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Group, Rotary Club support 150 kids with malaria treatment plan


• Seek FG’s Support To Reach Over One Million Yearly

A group under the auspices of Paynergy, in collaboration with Rotary Club of Jabi Lakeside, has supported over 150 kids with malaria treatment plan in Kuchigoro community in Abuja.

Speaking at an event to flag-off the plan, the Chief Executive Officer of Paynergy, Chiedozie Akwiwu regretted that malaria has remained one of the most dangerous sicknesses in sub-Sahara Africa, calling for collective effort to reduce its occurrence.

Explaining that the malaria scheme the body is offering to the community covers both testing, treatment and medication, Akwiwu stated that the sickness has killed a lot of children lately and a lot of people have died because they could not afford drugs as little as N100 or N200. He added: “We might be thinking that we are satisfied in dealing with malaria nation wide but the truth is that there are a lot of people that are not able to get the correct malaria treatment.”

Disclosing that Paynergy has the capacity to handle over 100 malaria cases, the CEO called on the government to support the body in order for it to reach out to over one million children yearly.“If we can be handling over 100 cases, we have the dream of handling a million cases, but if the government can come in and help us, we can reach more babies because a lot of babies are dying from malaria,” Akwiwu said.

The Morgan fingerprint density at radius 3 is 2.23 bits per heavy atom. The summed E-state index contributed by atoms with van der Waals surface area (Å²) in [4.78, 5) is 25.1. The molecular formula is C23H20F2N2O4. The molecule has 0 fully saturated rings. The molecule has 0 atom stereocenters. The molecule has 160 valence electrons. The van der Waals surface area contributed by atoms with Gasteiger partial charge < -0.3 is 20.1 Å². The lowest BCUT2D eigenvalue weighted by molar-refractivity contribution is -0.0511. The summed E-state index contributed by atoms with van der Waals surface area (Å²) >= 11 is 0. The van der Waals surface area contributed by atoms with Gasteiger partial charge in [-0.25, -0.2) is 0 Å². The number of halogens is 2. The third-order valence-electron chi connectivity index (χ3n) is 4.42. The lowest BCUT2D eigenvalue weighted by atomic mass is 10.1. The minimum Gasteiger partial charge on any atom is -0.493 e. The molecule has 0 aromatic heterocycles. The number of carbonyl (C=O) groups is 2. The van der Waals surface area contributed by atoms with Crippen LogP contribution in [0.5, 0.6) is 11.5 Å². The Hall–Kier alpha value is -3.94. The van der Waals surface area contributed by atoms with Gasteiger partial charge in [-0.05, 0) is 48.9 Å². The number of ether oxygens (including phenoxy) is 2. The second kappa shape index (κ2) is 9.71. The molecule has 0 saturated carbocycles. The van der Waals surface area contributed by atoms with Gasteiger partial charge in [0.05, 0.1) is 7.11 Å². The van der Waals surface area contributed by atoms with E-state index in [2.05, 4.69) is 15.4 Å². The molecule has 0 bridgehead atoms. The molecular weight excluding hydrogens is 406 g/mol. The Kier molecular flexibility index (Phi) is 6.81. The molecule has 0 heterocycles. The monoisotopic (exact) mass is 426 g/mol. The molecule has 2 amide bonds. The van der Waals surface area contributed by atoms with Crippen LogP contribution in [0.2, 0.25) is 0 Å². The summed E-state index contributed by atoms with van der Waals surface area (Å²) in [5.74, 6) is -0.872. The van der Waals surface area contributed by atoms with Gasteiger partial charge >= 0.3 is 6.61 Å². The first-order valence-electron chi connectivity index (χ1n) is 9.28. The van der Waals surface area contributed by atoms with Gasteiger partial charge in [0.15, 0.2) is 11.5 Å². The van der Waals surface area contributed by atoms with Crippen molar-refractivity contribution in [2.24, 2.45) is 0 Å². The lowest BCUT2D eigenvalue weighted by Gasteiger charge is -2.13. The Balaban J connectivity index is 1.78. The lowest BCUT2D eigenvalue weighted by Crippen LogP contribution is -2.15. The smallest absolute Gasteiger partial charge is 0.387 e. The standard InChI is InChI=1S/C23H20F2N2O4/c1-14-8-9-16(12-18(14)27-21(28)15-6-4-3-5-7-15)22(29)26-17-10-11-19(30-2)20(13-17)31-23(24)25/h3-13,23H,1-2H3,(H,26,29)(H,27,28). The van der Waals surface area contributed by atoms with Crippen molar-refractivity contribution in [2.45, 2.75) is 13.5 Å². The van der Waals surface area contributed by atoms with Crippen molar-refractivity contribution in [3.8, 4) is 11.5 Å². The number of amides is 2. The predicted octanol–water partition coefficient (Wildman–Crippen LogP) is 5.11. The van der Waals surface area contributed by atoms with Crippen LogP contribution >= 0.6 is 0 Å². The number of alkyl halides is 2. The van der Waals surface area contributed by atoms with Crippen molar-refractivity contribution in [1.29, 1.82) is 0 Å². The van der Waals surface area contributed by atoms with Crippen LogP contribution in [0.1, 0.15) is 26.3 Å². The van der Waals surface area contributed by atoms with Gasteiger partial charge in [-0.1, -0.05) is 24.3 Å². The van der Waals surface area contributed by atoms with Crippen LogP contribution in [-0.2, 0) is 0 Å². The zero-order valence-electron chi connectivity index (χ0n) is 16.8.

On her part, the President of Rotary Club of Abuja Lakeside, Rabi Maidunama, who deplored the state of roads, clinics and water supply in the community, called on government to come in and alleviate the sufferings of those living in the community.
Maidunama, however, expressed the club’s readiness to do more for the community if it had enough funding.

“If we had enough funds, we would have done more, change their roads, improve their water supply, including their clinics.“Most times, communities like this do not have access to proper clinics, sometimes they have to travel if they need a proper medical attention, so if help doesn’t come to them most of them don’t bother, that is why outreaches are good.”


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